Welcome to my Page
Inspired by the past, motivated by the present, hopeful for the future!
My granddaughter is a CF carrier. It is a genetic disease and passed recessively. Delaney does not have CF, but her mother, Stephanie, does. As CFers attain longer lifespans and lead lives that include children of their own, the population of known carriers will grow. I am not worried about this growth, because it is the result of the great advances in research. Research that is supported by the Cystic Fibrosis Foundation. I have hope that these advances will continue as rapidly as they have in the past and a cure will be found in my granddaughter's lifetime. Or maybe her mother’s! (Hint! Hint! This is where you can help.)
As an in-law to a CFer, my understanding of the struggles and the treatments isn’t what it could be. Nor do I feel like the entire story is mine to tell; therefore, my details are just that….mine. I will leave the other details to Alex and Steph, who are also on the team.
My daughter-in-law was very private about her treatments and challenges, but in 2019 all of that changed. The year started off normally enough with the added excitement of Stephanie’s pregnancy. Steph had always been a fairly healthy CFer, but complications seemed to grow as my granddaughter grew inside her. Steph felt huge at her baby shower in late February. While I could see that while her belly was growing, the rest of Stephanie seemed to be shrinking. I watched Steph power through the shower. Steph was hospitalized the following day. She was released after a few days and then hospitalized again after a few days at home.
My first (and favorite!) grandDAUGHTER, Delaney Grace Stroh, was born on March 7...five weeks early. Steph struggled with an infection and Delaney ended up being released before her mom. Bittersweet for me…I was somehow trusted to care for the baby! My son, Alex, stayed at the hospital with his wife, Stephanie, 99% of the time. Stephanie was released about 10 days after Delaney, but it didn't last. I remained in their home to care for the baby. She was home for 30 hours then ended up back in the hospital with CO2 poisoning. Apparently, Steph was inhaling fine, but exhaling nothing. She was basically poisoned by her own breath. Alex carried her out of the house at 1 am and rushed her to the hospital. She nearly died. I ended up staying with the baby for a total of three weeks before Delaney’s parents came home.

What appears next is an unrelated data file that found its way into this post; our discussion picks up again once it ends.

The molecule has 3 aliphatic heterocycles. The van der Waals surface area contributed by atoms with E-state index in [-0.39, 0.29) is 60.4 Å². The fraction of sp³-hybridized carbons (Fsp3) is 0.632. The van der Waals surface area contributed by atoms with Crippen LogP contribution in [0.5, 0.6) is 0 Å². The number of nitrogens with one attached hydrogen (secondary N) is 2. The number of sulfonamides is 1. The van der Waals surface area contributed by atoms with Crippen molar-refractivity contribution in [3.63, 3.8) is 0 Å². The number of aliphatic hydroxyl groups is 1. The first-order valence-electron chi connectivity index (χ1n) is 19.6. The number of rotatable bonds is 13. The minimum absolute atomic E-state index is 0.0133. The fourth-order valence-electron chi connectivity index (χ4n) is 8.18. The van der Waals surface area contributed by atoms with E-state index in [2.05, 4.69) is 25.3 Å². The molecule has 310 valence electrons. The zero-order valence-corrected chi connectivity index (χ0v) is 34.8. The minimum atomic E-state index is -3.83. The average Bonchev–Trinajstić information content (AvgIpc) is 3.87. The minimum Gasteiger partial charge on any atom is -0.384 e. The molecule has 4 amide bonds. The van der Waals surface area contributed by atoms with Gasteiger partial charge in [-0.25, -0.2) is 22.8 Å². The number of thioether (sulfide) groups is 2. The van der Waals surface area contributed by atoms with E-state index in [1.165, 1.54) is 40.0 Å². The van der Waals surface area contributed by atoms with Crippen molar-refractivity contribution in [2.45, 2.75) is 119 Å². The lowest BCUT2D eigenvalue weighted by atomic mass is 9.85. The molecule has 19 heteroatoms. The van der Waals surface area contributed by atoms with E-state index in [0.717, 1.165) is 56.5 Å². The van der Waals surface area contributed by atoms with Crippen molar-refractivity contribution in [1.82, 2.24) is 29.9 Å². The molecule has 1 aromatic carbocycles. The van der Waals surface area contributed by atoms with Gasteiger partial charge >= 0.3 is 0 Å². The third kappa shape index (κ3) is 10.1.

Steph became a lung transplant candidate during that last hospital visit, but she wanted to try to improve her lung functionality and regain her strength instead. While Alex and Stephanie put all of their energy into Steph’s recovery, I remained in their house to help with Delaney. I was truly learning the struggles and challenges of a CFer firsthand. After 10 days at home, Steph had a doctor's appointment and her lung function had further declined. 18% function! The next day they readmitted her. Steph was given a transplant score (68) and was listed in the national registry. Her parents began helping with the baby through the day; I could return to work. (My vacation balance was negative!) I spent all of my off hours with Delaney.
After a mere five days on the transplant list, Steph received new lungs. Five days is nothing and the first set being good-to-go is pretty special, too. Our teammates, Joe and Lois McBryan can share more about that. Steph recovered remarkably well and was home just 10 days after her double lung transplant. I am proud to say that Little Miss Delaney , at nine weeks old, was sleeping through the night upon her mommy’s return. This “granny nanny’s” job was done and I am just plain ol’ Granny! Both of them are doing well and I look with hope to their continued long lives...pedalling until CF stands for Cure Found!!!